A friend from the Houston area and I went to El Original with high hopes. We’d earlier visited Javelina and liked it a lot, though we easily nit-picked a few of its flaws — the chile con queso was way too fussy; the pecan-littered chile relleno read like some overdone rendition from Austin’s La Fonda San Miguel; the tamale came sadly cloaked in mole poblano and tasted nothing like San Antonio’s famously diminutive versions. And while Javelina had looked to us like any other New York bistro in spite of the stuffed peccary, El Original had the slightly hokey decor of a Tex-Mex eatery in Dallas or Houston. The size was right, too: Seating 150 or more with a façade that covered the better part of a city block, it was located over yonder in the badlands around 50th Street and 10th Avenue. It felt like the frontier.
El Original is the project of Lisa Fain, author of the blog Homesick Texan, and a couple of her Lone Star State pals — though it looked like somebody at Applebee’s might have also been involved. The place boasts three large dining rooms, a long bar, a lounge area of couches upholstered in red Naugahyde, and walls with barn wood wainscoting below white-washed bricks in a sort of cowpoke rustic. Yeehaw!
But we didn’t suspect that something was wrong till the queso arrived ($7 small, $11 large). The flowing yellow was like Velveeta — in a good way — and there were indeed some bits of tomato floating here and there, like you get in a can of RoTel chiles. "But where are the serrano peppers?" My friend complained, "and these chips taste stale like they came from a bag at the supermarket." Most Tex-Mex places back in Texas serve freshly fried tortilla chips. In a desperate attempt to remedy the queso’s lack of chiles, we called for a side of pickled jalapenos. Though the waiter readily assented to our request, the jalapenos never arrived.
Things looked up when the chili con carne came. Rather than using ground beef the way it’s done at Javelina, this cup of chili ($11) had little irregular fatty chunks in it, along with the regulation no beans. It arrived heaped with raw onions, grated cheese, and jalapenos. It was delicious. Not so the so-called armadillo eggs ($8) — a pair of cheese-oozing jalapenos cloaked in ground meat, breaded, and deep-fried. I don’t object to the concept, though don’t consider this dish a part of the Tex-Mex tradition. And the green buttermilk dressing that the eggs were napped in was pure hogwash.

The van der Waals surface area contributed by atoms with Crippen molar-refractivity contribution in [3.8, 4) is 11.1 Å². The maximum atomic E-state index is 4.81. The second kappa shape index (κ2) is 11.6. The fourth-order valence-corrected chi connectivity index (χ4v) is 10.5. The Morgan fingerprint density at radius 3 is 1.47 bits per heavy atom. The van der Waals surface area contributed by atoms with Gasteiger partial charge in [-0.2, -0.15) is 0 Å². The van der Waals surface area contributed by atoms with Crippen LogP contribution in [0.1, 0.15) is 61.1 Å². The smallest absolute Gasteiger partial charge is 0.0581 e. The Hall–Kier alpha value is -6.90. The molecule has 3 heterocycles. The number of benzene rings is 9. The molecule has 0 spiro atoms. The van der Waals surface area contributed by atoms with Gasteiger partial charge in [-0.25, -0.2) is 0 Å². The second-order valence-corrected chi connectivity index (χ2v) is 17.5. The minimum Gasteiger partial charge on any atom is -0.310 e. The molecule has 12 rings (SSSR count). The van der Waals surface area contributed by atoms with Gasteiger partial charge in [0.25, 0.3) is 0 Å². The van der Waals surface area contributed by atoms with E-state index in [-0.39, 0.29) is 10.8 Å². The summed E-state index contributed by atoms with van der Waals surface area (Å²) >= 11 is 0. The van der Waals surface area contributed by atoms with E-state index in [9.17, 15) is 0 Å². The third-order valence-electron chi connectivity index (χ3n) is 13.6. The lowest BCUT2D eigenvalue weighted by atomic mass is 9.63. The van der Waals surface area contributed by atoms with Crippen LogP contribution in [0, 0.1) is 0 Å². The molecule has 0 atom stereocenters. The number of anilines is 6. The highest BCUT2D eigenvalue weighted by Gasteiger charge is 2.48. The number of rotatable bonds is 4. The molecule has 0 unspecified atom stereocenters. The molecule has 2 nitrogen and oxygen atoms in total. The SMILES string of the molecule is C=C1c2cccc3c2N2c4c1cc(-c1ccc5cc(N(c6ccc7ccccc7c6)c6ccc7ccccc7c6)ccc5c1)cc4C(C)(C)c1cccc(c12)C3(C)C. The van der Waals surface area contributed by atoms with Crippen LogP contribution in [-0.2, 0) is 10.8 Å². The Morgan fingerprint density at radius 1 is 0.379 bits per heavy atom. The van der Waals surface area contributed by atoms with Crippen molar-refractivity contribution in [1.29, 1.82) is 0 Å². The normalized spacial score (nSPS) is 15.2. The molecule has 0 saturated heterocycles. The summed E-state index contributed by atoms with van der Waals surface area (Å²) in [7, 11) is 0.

One thing that had given us hope as we scanned El Original’s menu was the presence of combination platters like those that form the focus at most real Tex-Mex joints. We went for the numero uno ($22): one picadillo beef taco, one cheese enchilada with chili gravy, one beef tamale, one chile con queso tostada, guacamole, rice, and a choice of beans. On the positive side of the ledger, the tostada and the taco were right on the money; in fact, the taco was the best thing we ate all evening, its ground beef scented with cumin and cascading onto the plate when we bit into it. The beans were way too soupy and the tamale dry as a West Texas dust storm, while the enchilada was somewhere in the middle. The worst part was the so-called chili gravy, which tasted a lot like thinned-out mole poblano.
The skirt steak fajitas ($25) were only OK — the quantity of meat was deficient compared to the versions at Javelina and, especially, El Cantinero, and green bell peppers constituted the main other ingredient. The accompanying thimbleful of guac was so bland we shook our heads in disbelief — really just pureed avocados with no discernible onion, cilantro, or jalapeno flavor (though back home, Tex-Mex often omits the cilantro).
We picked two desserts: the pralines and the sopapillas ($6 each). In Texas, pralines are of two types, caramel-like or crumbly and sugary. These were from the crumbly school, though humped up rather than flat. They came three small ones to an order and were filled with plenty of pecans. The flavor was great, though the pralines were too moist by a mile. The sopapillas were small triangles, ten or so to a basket, and barely dabbed with honey. They needed a bowl of honey on the side, once again as it's done in Texas.
El Original simply doesn't trust New Yorkers with chiles
Ultimately our first visit to El Original was disappointing, suggesting that we hold out for a reservation at Javelina or just walk into El Cantinero anytime. The most disconcerting aspect was the general lack of chiles. While Tex-Mex is not the spiciest cuisine on earth, one expects the vinegary tang of canned jalapenos at the very least. Like many restaurateurs in the city, it seems like the crew at El Original simply doesn’t trust New Yorkers with chiles, despite abundant evidence to the contrary. But the margaritas ($10) were good and strong — which is maybe the whole point of the place. 735 10th Ave, (917) 382-5512